Finally, I utilize some hypnotherapy induction techniques (progressive relaxation, visualizations and prompts using present-tense “-ing” language) to guide retreatants into their sits, so that they’re not left to battle those initial moments in isolation.
It occurs to me now, a week after the retreat, that I missed an opportunity to go into the question, Why meditate?
I mean, beyond the obvious reasons — relaxation, sitting in silence as a group — what does meditation bring to a writer’s retreat? How does sitting still, bringing focus to the breath and dealing with random thoughts, feelings and insights help the writer write better?
I could probably come up with many, many benefits from meditation for the writer, but one stands out above all others, as far as I’m concerned.
There is a cumulative effect that becomes established after a couple days during these retreats, even with the minimal amount of sitting that we offer. This accumulation has the quality of saturation, or even absorption, as though meditation continues into the time between formal sits. Focus and concentration undergo a subtle shift, so that one becomes focused and concentrated, rather than having to work for it. There is an emotional rawness that develops, as well, such that those “difficult things” we’ve been avoiding as writers bubble up to the surface, as if they’ve just been waiting for the right circumstances in order to express. There is something about sitting in a group according to a firm schedule, entering the silence together and maintaining that space, that deepens our experience of life and brings greater meaning to everything we do, whether it be cooking a meal, walking through the woods or sitting down to work on a story.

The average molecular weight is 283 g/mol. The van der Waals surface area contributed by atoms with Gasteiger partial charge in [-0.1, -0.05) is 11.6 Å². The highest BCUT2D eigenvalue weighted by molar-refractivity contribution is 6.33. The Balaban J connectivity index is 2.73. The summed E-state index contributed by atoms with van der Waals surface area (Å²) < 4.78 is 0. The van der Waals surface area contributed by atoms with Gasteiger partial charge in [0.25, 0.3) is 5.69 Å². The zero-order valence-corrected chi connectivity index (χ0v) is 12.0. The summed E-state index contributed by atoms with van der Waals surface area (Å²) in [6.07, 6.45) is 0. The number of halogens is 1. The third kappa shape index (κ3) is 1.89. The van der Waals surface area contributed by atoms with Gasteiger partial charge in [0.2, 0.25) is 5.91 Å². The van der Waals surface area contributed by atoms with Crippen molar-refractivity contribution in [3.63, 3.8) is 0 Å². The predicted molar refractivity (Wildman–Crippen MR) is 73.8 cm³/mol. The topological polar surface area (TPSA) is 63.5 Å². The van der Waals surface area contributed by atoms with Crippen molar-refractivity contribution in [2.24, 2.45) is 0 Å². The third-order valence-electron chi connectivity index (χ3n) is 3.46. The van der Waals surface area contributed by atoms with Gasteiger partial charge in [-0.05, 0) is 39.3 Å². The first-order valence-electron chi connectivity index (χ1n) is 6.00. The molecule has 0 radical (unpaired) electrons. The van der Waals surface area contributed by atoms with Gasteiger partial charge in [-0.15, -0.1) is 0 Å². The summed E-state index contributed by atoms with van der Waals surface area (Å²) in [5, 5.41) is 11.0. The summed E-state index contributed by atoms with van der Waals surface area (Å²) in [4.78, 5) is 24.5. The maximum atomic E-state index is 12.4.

By Sunday (which comes too quickly, alas) the environment is rich with emotion and artistic passion, even as friendship bonds have established a level of trust and safety unmatched at your typical writer’s retreat. Meditative saturation has taken hold, and for some of the retreatants this constitutes a “religious experience” they’ve never known — and we hear promises of continued meditation practices all around.
I hope that they follow through. I hope that they consider what happens in a little three-day retreat, and that they extrapolate these effects out over several years of thrice-daily sits. What would happen in their writing lives if they came into such a depth of saturation?
I could tell them, of course, but it’s much better to find out for oneself.
* [Famous quote by Thelonius Monk.]
No, I’m not talking about the profound religion of Jazz.
My teacher, while acknowledging the apparent attainment of meditation masters like Ajahn Chah, has a problem with their teachings, in that they do not come right out to affirm the Buddha’s actual instructions on meditative absorption. They persist in mystifying the subject, sometimes demonizing it (though Ajahn Chah has not gone that direction), almost always diluting it to conform with a made-up meditation technique called “vipassana.”
Nevertheless, Ajahn Chah is an example of how the Buddha’s monastic ideal has been preserved over the centuries, and his teachings are very much worthy of our consideration. I feel that his was a skillful and rigorous meditation practice that produced great spiritual fruit. Perhaps he taught his closest followers from that place of gnosis, thereby “protecting” the rest of us from the “dangers” of meditative absorption.
The cat, however, is out of the bag.